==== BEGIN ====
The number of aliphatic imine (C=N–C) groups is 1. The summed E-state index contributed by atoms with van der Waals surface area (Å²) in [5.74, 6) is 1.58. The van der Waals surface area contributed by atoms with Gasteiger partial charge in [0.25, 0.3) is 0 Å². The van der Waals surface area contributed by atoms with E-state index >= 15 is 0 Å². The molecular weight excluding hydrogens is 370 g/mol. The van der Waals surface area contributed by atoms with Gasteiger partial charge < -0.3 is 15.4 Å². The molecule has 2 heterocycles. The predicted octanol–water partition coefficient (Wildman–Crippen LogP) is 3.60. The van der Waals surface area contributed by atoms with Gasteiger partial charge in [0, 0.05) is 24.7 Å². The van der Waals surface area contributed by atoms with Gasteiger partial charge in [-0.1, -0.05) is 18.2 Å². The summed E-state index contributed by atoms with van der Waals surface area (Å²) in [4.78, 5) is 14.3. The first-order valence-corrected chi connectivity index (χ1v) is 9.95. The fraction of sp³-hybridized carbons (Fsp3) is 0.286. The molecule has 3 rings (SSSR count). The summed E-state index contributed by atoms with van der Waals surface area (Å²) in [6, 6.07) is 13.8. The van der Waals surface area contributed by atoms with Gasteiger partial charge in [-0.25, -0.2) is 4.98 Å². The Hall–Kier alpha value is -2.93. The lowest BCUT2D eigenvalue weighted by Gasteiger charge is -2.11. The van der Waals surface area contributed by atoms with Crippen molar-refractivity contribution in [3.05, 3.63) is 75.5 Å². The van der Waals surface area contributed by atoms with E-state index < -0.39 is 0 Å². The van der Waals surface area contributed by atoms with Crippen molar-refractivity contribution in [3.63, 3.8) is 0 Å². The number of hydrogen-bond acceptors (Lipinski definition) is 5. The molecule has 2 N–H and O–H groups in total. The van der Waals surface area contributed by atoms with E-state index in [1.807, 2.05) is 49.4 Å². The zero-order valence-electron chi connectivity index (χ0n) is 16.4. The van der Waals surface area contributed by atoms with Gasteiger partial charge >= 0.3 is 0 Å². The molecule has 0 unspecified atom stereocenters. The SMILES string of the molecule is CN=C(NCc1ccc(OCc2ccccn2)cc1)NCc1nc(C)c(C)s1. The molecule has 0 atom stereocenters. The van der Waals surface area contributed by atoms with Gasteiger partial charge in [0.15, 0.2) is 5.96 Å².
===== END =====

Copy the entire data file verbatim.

The number of aliphatic imine (C=N–C) groups is 1. The summed E-state index contributed by atoms with van der Waals surface area (Å²) in [5.74, 6) is 1.58. The van der Waals surface area contributed by atoms with Gasteiger partial charge in [0.25, 0.3) is 0 Å². The van der Waals surface area contributed by atoms with E-state index >= 15 is 0 Å². The molecular weight excluding hydrogens is 370 g/mol. The van der Waals surface area contributed by atoms with Gasteiger partial charge < -0.3 is 15.4 Å². The molecule has 2 heterocycles. The predicted octanol–water partition coefficient (Wildman–Crippen LogP) is 3.60. The van der Waals surface area contributed by atoms with Gasteiger partial charge in [0, 0.05) is 24.7 Å². The van der Waals surface area contributed by atoms with Gasteiger partial charge in [-0.1, -0.05) is 18.2 Å². The summed E-state index contributed by atoms with van der Waals surface area (Å²) in [4.78, 5) is 14.3. The first-order valence-corrected chi connectivity index (χ1v) is 9.95. The fraction of sp³-hybridized carbons (Fsp3) is 0.286. The molecule has 3 rings (SSSR count). The summed E-state index contributed by atoms with van der Waals surface area (Å²) in [6, 6.07) is 13.8. The van der Waals surface area contributed by atoms with Gasteiger partial charge in [-0.25, -0.2) is 4.98 Å². The Hall–Kier alpha value is -2.93. The lowest BCUT2D eigenvalue weighted by Gasteiger charge is -2.11. The van der Waals surface area contributed by atoms with Crippen molar-refractivity contribution in [3.05, 3.63) is 75.5 Å². The van der Waals surface area contributed by atoms with E-state index < -0.39 is 0 Å². The van der Waals surface area contributed by atoms with Crippen molar-refractivity contribution in [3.63, 3.8) is 0 Å². The number of hydrogen-bond acceptors (Lipinski definition) is 5. The molecule has 2 N–H and O–H groups in total. The van der Waals surface area contributed by atoms with E-state index in [1.807, 2.05) is 49.4 Å². The zero-order valence-electron chi connectivity index (χ0n) is 16.4. The van der Waals surface area contributed by atoms with Gasteiger partial charge >= 0.3 is 0 Å². The molecule has 0 unspecified atom stereocenters. The SMILES string of the molecule is CN=C(NCc1ccc(OCc2ccccn2)cc1)NCc1nc(C)c(C)s1. The molecule has 0 atom stereocenters. The van der Waals surface area contributed by atoms with Gasteiger partial charge in [0.15, 0.2) is 5.96 Å².